Love, Love, Love: On Keith Leonard’s Ramshackle Ode (2016)
Sometimes it’s easy to just sink into your bed and hope for some magical turn to un-wrench all the bolts in your heart. Maybe eat a slice of leftover pizza and say, “I’ll clean up the crumbs later.” Maybe talk to the subsequent ants. As if English would be their language of choice. What Ramshackle Ode by Keith Leonard does is find hope within desolation. In the beat-up rafters we sometimes like to hide in, he has committed to finding life, some sort of “dumb love / lifting the night to its feet.”
And at the core of this book is that love, the succulence of the Earth, the kind of love that shimmies and is, sometimes, a little corny. And unabashedly so. The kind of thing I laugh and groan at and want all the same. The kind of hooray that “inspired Ashley / to say that Ashley was her favorite word / in the whole goddamn language.” As Leonard suggests, I am just another boy in America, and perhaps “they beat / this word / into the dungeon / of [me], too.” Over and over in this collection, Leonard finds gratitude for the world. In cow udders and grocery store managers. In bank tellers and skunk breath. In his loves—the people who fill his holes, the odes to the ramshack[le].
This collection makes me want to talk about love—how we find it and what it looks like—what we talk about when we talk about love. Love and love and love. Say it again and again until I stop moping around. But love is hard to hang onto. And, probably, it’s perfectly okay to be sad. In one of the first poems, “Becoming the Boy,” Leonard asks us to shift our lens from the cautionary tale of Icarus. He says, “The boy fell. He did. / But what about the blooming hurt / gnawing at his shoulders as he rose?” Like marathon runners who collapse if even briefly before the end, the pain begins a long time before that. Like Icarus, “There must have been a moment / he could go no further, / and yet, he did.” This perseverance is what drives this speaker and his ability to find love. It’s not simply about being optimistic, no. It takes a special kind of privilege to dumb this book down into one about optimism or about finding the good in the world.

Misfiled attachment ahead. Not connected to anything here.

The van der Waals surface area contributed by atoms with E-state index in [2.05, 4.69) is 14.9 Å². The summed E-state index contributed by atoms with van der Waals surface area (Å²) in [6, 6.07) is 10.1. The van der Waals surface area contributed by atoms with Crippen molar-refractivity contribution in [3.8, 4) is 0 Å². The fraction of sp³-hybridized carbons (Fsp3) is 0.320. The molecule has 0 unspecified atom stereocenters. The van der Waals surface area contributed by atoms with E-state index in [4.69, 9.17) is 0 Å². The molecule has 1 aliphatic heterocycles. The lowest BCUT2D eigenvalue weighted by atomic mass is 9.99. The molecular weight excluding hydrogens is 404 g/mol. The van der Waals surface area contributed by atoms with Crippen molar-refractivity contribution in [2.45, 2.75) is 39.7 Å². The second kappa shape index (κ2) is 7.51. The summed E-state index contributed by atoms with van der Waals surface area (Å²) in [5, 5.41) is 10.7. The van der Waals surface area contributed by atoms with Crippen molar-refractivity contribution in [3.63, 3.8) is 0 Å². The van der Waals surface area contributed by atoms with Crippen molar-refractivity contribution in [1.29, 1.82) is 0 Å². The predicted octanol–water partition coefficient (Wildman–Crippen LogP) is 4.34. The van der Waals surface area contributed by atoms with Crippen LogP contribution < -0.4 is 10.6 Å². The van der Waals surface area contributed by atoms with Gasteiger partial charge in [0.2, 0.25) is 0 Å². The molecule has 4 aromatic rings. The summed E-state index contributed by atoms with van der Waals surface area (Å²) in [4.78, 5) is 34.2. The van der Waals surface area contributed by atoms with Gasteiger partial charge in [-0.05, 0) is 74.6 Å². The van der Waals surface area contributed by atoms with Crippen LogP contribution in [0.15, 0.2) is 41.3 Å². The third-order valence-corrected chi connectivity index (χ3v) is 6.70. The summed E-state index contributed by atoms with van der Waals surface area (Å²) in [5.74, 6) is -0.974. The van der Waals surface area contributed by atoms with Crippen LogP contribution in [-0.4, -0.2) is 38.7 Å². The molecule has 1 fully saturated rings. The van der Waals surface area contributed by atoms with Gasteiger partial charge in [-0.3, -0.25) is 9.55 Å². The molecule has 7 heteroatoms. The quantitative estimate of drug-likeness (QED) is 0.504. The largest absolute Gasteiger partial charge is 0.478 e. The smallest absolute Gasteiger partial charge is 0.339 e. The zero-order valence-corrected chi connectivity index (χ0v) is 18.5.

It’s about endurance and struggle. Fighting off the weeds and the childhood fears. And to combat it with kindness, a gentle knock on the door overrun with honeysuckle and silence. For me, though, this collection was strongest when it couldn’t find a way out of the sorrow. As is the case in “Ode to Dreaming the Dead,” where he says, “if you’re waiting / for the moment / this poem pivots / into joy, I’m sorry, / it’s not coming this time.” I find it’s incredibly important to acknowledge that even love has its limits. That death is a picky eater. Sometimes I wished the book would engage a little more with his set of privileges. It would have rounded out the self-reflective nature of these poems and provided another level of depth and disrepair.
And as such, it’s the more desolate poems that I can relate to most. They’re the propeller spinning behind this boat of poems. And being able to stick my face into the blades helped me appreciate the love song. This debut [full] collection of poems sets a grand stage for Keith Leonard. This kind of love requires a lot of work to maintain, but this is a voice full of life. It holds the reader in its lettered arms. It’s the kind of thing you’ll want to plant in your garden. And we’ll stand watch over it, “trying to understand / why [we] haven’t noticed [it] before.”